Postal arrestees’ charges dropped, Activists vow to escalate pressure on the postal service


August 13, 2014 – For Immediate Release

“I suspect the authorities dropped the charges because their persecution just emboldened us to further spotlight waste, fraud, and abuse at the people’s postal service,” said Rev. John Schwiebert. Schwiebert was one of the “postal protector” arrestees who were charged with “impeding a mail delivery vehicle” and “blocking a loading platform” in two separate protests against the dismantling and privatization of the US Postal Service. Three activists – Rev. Schwiebert, Jamie Partridge, and Jack Herbert – were singled out by postal and federal authorities because “these individuals have been involved in repeated protests, demonstrations and trespassing incidents” (United States Postal Inspection Service report). The protesters accused postal officials of attempting to suppress their right to free speech and assembly. All charges were dropped on August 1st.

Two actions generated the federal charges — a demonstration on a postal loading dock last December, protesting the scheduled closure of the Springfield, Oregon mail processing plant, and the blocking of a private truck contracted to transport the US mail, in July of 2013.

Privatization leads to waste, fraud and abuse

The private company, Dill’s Star Route, Inc., had last year secured a padded, no-bid trucking contract, was in bankruptcy, did not have the proper equipment, had been rejected in the past for “poor performance and equipment deficiencies”, was recently convicted of major labor law violations, and cost the USPS more to move the mail than if the postal service were to use postal employees. Postal truckers complained to the Office of the Inspector General that the transportation manager had increased the number of truck “runs” from fourteen per day when using postal employees, to twenty-one, then thirty-two, then thirty-eight runs using the private company. The postal service’s own records showed that the Dill’s truck blocked by protesters was carrying no mail.

Dismantling the postal infrastructure leads to mail delays & revenue loss

Less than a month after the Springfield demonstration, which received national press coverage, the Postmaster General announced he was suspending closures and consolidations of mail processing plants. 2013 had seen the closure of 141 plants, half the mail processing facilities in the nation, including the Salem, Oregon plant in June. This month the PMG has announced he will continue “consolidations” with the closure of 82 more plants, beginning in January, 2015, including the Springfield, Bend and Pendleton plants. Once completed, the new network will see all mail from the Willamette Valley, from the Snake River to the Pacific, processed in Portland. Mail delivery standards are being degraded to allow two and three day delays.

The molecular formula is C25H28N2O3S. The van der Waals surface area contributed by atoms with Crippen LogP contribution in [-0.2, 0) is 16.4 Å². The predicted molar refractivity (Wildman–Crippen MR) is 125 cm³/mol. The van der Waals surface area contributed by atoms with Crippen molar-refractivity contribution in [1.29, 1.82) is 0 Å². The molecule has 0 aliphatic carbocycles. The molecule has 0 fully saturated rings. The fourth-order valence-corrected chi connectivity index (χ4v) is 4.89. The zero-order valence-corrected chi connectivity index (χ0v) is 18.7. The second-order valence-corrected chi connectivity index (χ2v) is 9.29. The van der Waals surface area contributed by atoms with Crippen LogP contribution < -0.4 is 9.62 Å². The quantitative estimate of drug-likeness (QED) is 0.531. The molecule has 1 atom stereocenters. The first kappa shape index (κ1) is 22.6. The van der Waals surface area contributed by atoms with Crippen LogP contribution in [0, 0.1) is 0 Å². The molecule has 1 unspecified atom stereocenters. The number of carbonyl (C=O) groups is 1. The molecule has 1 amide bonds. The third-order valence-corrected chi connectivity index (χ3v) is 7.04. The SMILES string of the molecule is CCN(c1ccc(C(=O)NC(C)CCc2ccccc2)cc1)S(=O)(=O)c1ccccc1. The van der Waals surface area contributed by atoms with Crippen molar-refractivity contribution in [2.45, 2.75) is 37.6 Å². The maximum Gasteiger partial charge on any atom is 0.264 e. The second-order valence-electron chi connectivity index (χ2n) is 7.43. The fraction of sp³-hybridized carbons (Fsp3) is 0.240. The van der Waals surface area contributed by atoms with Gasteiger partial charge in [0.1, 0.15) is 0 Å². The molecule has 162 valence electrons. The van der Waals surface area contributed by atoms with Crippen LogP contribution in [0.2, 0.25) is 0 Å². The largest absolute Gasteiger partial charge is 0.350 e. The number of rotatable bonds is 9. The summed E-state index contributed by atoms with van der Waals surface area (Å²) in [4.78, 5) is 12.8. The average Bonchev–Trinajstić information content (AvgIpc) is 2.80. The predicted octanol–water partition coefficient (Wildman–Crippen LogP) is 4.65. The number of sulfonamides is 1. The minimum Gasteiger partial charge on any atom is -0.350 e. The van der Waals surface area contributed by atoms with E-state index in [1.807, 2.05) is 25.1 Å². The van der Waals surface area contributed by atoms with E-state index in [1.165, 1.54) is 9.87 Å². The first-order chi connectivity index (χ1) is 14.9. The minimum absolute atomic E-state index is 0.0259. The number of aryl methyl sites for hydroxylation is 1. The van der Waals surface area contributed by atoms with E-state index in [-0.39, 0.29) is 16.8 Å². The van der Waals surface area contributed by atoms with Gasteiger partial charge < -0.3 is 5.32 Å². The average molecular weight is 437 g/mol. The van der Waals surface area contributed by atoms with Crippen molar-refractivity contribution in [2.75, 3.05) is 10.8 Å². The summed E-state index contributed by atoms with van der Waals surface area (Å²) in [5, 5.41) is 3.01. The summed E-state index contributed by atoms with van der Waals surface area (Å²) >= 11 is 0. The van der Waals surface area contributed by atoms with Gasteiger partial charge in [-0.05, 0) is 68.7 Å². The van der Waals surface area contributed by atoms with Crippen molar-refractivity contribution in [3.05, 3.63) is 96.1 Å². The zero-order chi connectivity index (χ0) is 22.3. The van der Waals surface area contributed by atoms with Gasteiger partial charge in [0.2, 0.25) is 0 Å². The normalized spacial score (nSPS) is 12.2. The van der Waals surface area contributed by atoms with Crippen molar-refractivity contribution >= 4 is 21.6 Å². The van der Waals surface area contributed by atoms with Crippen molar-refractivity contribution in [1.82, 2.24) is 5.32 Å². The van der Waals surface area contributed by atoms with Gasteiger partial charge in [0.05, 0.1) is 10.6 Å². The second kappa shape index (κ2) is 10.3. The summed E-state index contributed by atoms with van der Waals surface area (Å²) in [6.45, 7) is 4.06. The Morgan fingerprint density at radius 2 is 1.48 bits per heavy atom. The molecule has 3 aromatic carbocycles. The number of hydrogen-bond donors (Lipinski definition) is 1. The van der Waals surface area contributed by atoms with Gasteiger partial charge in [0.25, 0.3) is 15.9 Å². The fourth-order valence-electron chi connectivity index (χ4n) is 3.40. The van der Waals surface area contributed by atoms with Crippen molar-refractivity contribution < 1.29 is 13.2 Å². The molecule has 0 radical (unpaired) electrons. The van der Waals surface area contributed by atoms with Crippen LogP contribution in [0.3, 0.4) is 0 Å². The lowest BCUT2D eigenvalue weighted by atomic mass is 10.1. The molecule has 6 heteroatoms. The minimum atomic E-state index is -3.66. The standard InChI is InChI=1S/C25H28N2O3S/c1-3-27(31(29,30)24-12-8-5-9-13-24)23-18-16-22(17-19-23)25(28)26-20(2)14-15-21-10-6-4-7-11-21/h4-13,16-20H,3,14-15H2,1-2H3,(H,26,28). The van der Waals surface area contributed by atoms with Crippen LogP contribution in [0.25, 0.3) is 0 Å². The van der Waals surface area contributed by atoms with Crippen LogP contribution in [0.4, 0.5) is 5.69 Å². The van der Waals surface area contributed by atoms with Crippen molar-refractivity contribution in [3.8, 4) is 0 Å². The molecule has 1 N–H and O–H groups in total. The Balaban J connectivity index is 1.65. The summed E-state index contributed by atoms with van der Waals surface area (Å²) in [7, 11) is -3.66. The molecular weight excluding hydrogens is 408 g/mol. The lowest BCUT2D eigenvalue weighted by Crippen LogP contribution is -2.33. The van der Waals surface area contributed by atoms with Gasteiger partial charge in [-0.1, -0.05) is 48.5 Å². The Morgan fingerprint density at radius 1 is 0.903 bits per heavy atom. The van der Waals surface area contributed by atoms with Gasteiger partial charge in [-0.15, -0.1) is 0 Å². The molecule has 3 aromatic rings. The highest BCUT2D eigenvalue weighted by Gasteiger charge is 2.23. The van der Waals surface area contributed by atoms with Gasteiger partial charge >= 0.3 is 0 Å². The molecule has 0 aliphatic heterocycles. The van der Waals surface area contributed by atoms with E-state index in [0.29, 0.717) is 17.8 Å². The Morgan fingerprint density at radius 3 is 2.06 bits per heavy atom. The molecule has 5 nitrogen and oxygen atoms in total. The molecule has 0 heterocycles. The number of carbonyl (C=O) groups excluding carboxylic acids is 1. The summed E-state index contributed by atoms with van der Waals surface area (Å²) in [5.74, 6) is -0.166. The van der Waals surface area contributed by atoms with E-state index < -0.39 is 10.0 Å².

“Postal management is tearing apart the infrastructure of the public postal service,” said Jamie Partridge, retired letter carrier and one of the postal protector arrestees. Vowing further direct actions, Partridge declared that “we plan to escalate this fight to save our national treasure.”

The U.S. Postal Service’s own studies, which they attempted to suppress, showed that big mailers leave the system as a result of such delays, costing more in lost revenue than is saved by lowering labor costs, not to mention the dramatic increase in trucking costs as mail is transported hundreds of extra miles to be sorted in the closest still open facilities.

The Salem, Springfield, Bend and Pendleton plant closures would eliminate approximately three hundred local union jobs, delay Oregon mail delivery, and disproportionately affect small businesses, the elderly, rural communities, the one-half of the public that pays bills by mail and the many who lack access to reliable internet service. Oregon’s vote-by-mail system could be compromised.

The protesters, organized by Portland Communities and Postal Workers United, claim that a 2006 Congressional mandate, which forces the U.S. Postal Service to prefund retiree health benefits 75 years in advance, has created a phony financial crisis. Although the USPS has claimed a “loss” every year since 2006, due primarily to the pre-fund mandate, the postal service has not made an actual payment toward prefunding since 2011. The USPS has generated an operating profit for the last six quarters.


The activists are calling on postal management to suspend cuts, closures, and subcontracting and allow Congress to fix the finances by repealing the prefunding mandate and refunding the pension surplus. Twin bills, HR 630, sponsored by U.S. Representative Peter DeFazio (Oregon) and S 316, sponsored by Senator Bernie Sanders (Vermont), would fix postal finances and prevent plant and office closures and service cuts.

Via Portland Communities and Postal Workers United                                       
Contact: Jamie Partridge, 503-752-5112    

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